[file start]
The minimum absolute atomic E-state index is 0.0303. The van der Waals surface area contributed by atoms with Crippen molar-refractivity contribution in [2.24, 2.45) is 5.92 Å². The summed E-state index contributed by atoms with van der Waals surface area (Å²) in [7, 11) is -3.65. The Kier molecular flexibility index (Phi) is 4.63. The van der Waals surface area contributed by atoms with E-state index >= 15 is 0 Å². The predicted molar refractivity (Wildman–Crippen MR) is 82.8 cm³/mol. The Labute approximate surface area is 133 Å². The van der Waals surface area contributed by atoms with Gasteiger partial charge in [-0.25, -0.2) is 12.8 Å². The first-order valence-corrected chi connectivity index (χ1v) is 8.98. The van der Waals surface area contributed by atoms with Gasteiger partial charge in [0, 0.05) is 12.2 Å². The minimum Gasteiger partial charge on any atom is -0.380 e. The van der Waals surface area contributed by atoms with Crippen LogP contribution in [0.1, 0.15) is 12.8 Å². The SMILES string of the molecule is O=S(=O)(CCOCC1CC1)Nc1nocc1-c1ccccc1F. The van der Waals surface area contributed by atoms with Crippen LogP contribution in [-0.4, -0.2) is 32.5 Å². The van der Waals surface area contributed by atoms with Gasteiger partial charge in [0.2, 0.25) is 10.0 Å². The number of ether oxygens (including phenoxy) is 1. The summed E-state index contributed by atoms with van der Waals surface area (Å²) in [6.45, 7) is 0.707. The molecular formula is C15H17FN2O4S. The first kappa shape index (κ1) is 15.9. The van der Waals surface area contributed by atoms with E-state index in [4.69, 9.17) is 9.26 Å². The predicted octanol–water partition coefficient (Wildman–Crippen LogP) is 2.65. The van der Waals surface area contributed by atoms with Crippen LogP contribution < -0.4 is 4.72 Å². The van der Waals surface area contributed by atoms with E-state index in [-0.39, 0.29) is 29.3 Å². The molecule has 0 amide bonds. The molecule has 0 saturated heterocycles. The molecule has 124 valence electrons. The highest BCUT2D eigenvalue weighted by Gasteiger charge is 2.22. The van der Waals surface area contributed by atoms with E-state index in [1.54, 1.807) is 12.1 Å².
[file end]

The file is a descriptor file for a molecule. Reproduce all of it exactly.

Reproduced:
The minimum absolute atomic E-state index is 0.0303. The van der Waals surface area contributed by atoms with Crippen molar-refractivity contribution in [2.24, 2.45) is 5.92 Å². The summed E-state index contributed by atoms with van der Waals surface area (Å²) in [7, 11) is -3.65. The Kier molecular flexibility index (Phi) is 4.63. The van der Waals surface area contributed by atoms with E-state index >= 15 is 0 Å². The predicted molar refractivity (Wildman–Crippen MR) is 82.8 cm³/mol. The Labute approximate surface area is 133 Å². The van der Waals surface area contributed by atoms with Gasteiger partial charge in [-0.25, -0.2) is 12.8 Å². The first-order valence-corrected chi connectivity index (χ1v) is 8.98. The van der Waals surface area contributed by atoms with Gasteiger partial charge in [0, 0.05) is 12.2 Å². The minimum Gasteiger partial charge on any atom is -0.380 e. The van der Waals surface area contributed by atoms with Crippen LogP contribution in [0.1, 0.15) is 12.8 Å². The SMILES string of the molecule is O=S(=O)(CCOCC1CC1)Nc1nocc1-c1ccccc1F. The van der Waals surface area contributed by atoms with Crippen LogP contribution in [-0.4, -0.2) is 32.5 Å². The van der Waals surface area contributed by atoms with Gasteiger partial charge in [0.2, 0.25) is 10.0 Å². The number of ether oxygens (including phenoxy) is 1. The summed E-state index contributed by atoms with van der Waals surface area (Å²) in [6.45, 7) is 0.707. The molecular formula is C15H17FN2O4S. The first kappa shape index (κ1) is 15.9. The van der Waals surface area contributed by atoms with E-state index in [4.69, 9.17) is 9.26 Å². The predicted octanol–water partition coefficient (Wildman–Crippen LogP) is 2.65. The van der Waals surface area contributed by atoms with Crippen LogP contribution < -0.4 is 4.72 Å². The van der Waals surface area contributed by atoms with E-state index in [-0.39, 0.29) is 29.3 Å². The molecule has 0 amide bonds. The molecule has 0 saturated heterocycles. The molecule has 124 valence electrons. The highest BCUT2D eigenvalue weighted by Gasteiger charge is 2.22. The van der Waals surface area contributed by atoms with E-state index in [1.54, 1.807) is 12.1 Å².